Once this sense is known, it can become a primary orientation. That allows a greater degree of flexibility around function, performance and relationships. One doesn't have to be the best; one doesn't have to be the fulfilment of other people’s expectations. One doesn't need to prove or live up to aims and standards that pull awareness away from the centre; it’s more important to feel the pulls and pressures and stay centred. But that’s not self-centred: the truth of awareness must be lived out with its willingness to be present and receptive to that which arises. Any resistance, or shrinking away, or shrugging off become apparent as defence strategies, and are felt as a constriction, a loss of freedom. So settled awareness doesn’t accord with self-interest; it’s more attuned to a correct relationship with what arises. Getting to that point takes practice, and I’m still a learner at this – but I take note of how the great elders of our international community operate: they seem to know when to act, what to say and when, while remaining free from personal preoccupation. Flexible.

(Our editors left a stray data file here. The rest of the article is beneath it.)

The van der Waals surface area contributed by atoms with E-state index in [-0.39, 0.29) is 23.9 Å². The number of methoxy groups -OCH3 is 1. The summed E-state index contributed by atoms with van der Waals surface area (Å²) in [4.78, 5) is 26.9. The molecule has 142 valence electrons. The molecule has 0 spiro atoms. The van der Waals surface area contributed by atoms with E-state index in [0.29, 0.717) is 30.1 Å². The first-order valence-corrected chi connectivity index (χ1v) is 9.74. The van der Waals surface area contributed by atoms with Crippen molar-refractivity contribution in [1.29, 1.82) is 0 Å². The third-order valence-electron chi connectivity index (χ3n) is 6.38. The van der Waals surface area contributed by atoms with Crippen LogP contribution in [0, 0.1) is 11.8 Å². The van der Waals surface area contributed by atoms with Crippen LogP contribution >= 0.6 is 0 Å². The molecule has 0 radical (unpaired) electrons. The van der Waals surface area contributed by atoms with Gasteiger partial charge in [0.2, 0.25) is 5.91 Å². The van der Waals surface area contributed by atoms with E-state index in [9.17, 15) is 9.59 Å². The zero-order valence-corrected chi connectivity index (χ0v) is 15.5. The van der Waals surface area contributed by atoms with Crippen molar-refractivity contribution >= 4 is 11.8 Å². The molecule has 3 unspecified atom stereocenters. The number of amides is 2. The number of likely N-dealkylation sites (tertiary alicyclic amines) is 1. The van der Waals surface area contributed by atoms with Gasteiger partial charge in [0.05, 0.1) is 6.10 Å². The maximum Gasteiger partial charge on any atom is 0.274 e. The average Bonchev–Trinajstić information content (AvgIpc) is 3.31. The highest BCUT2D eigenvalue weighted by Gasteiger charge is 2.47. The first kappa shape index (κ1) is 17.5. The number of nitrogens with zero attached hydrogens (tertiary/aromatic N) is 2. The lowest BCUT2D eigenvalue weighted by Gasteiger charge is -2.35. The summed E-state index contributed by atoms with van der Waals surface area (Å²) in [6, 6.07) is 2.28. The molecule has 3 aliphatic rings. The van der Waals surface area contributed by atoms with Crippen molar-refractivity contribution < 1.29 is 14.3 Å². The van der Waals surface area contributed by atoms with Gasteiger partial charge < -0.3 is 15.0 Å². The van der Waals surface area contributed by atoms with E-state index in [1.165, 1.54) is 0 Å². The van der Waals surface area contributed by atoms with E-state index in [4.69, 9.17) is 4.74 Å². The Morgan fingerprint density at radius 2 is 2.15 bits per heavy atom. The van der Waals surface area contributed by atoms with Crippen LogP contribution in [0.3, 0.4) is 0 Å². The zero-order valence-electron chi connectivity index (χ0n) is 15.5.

Lesson five (highlighted by a steady stream of friends and supporters passing away) is to get to that point; and let others sort out the details and the extras. So I find myself more and more teaching what seems most essential; to help people (and myself) access intelligent and comfortable awareness. If this awareness is a steady orientation, it’s possible to live and grow in this personal world; here is a sense of safety with its fundamental goodwill. The tricky detail being that it isn’t personal; it’s before the personal conditions arise. And that means that the sources of the programs and attitudes that become a person get revealed: dis-ease, restlessness and having to do something, or feeling guilty and inadequate that one isn’t doing (or in fact being) whatever it is that one should be (while not knowing what that is). Not that any of that is your fault. Essentially this dukkha is not personal, not topical, not specific; and it isn’t resolved by doing anything other than tackling its program. It’s non-specific because its source is the pressurised space of one’s unsettled awareness. That then colours everything that the personality forms out of.